Critical Influence™: Leadership Behavior
What is leadership behavior and why does it matter during a change in the workplace?
Leadership behavior in the workplace is a set of actions that influences how employees carry out their job responsibilities. Great leaders guide, inspire, and motivate their teams to achieve the goals and objectives of the organization.
While considering what makes a company a desirable place to work, many employees may state a generous compensation package or a first-rate working environment, other employees, however, may view great leadership as a deciding factor.
Excellent leaders are often those who refuse to bask in the light of superiority, and instead strive to put their team members in the best position to be successful. Successful leaders have heightened awareness of their position and the gravity of their influence on those they manage. This especially holds true during times of organizational change.
As part of the 15 Critical Influences™, this page on Leadership Behavior is integrated with actual content from the book Innovations in Office Design: The Critical Influence Approach to Effective Work Environments™ by SCG Founder Diane Stegmeier.
The impact of leadership behavior in managing workplace change
Undeniably, leadership behavior is one of the most crucial factors affecting organizational endeavors such as talent retention, productivity, innovation and particularly, workplace changes. When companies change where and how work gets done, employees look to their direct supervisors, division leaders, and those in the C-Suite to lead the way through a successful change implementation.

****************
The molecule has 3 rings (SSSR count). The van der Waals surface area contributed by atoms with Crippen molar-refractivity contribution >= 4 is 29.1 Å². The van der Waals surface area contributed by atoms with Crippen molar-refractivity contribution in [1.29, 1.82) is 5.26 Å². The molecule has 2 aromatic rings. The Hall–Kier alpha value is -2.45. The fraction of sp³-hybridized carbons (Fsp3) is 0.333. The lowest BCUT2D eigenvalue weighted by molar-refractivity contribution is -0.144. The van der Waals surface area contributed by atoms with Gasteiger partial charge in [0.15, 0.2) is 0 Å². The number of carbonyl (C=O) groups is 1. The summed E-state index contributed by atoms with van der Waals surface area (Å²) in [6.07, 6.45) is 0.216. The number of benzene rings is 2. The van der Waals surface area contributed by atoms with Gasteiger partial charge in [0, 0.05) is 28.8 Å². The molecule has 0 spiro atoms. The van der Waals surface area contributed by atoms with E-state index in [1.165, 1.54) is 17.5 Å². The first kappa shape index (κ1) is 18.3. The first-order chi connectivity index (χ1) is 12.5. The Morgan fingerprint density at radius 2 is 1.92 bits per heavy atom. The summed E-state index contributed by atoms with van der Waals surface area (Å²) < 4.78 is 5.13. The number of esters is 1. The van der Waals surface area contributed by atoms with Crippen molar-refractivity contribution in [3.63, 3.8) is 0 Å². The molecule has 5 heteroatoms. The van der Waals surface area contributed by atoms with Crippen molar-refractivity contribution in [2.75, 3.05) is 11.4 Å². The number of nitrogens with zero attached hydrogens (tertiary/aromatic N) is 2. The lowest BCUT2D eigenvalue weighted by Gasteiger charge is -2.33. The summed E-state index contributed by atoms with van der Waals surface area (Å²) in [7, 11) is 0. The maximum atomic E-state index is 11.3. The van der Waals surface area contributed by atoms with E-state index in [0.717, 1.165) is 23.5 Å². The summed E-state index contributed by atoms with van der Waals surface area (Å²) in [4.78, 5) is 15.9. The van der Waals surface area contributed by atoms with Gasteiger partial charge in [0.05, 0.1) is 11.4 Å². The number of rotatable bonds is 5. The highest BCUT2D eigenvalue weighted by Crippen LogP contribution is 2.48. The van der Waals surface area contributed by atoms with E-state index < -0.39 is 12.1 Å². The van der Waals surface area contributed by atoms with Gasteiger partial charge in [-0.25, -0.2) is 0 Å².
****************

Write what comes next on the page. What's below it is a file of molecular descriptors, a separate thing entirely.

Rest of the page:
Change managers may often be too absorbed with overcoming resistance and lose sight of their own roles in the utilization of a new physical workplace designed for collaboration.
In our many years of engagement with various organizations, Stegmeier Consulting Group has witnessed workplace changes having a much higher success rate when top leaders are engaged in the initiative and hold individuals throughout the enterprise accountable for the appropriate use of the new work environment. This is especially true when executive sponsors actively buy-in, such as a senior leadership team that eschews having private offices and instead sits in the open amidst individual contributors in their new collaborative work environment.
In contrast, we’ve often been brought in midstream on a change initiative where executive involvement has amounted to simply hoping employee complaints will die down once a change is complete. Negativity and resistance can cascade down through an organization when leadership does little more than sign off on the new workplace strategy while carrying on as if they are exempt from the changes expected of the rest of the workforce.
Visible leaders help organizations unite
Many organizations’ goals are centered on fostering creativity and innovation by building proactive and collaborative teams. To achieve this, they employ workplace solutions such as cybercafes, comfortable lounges, and breakout areas designed to motivate spontaneous interaction among employees.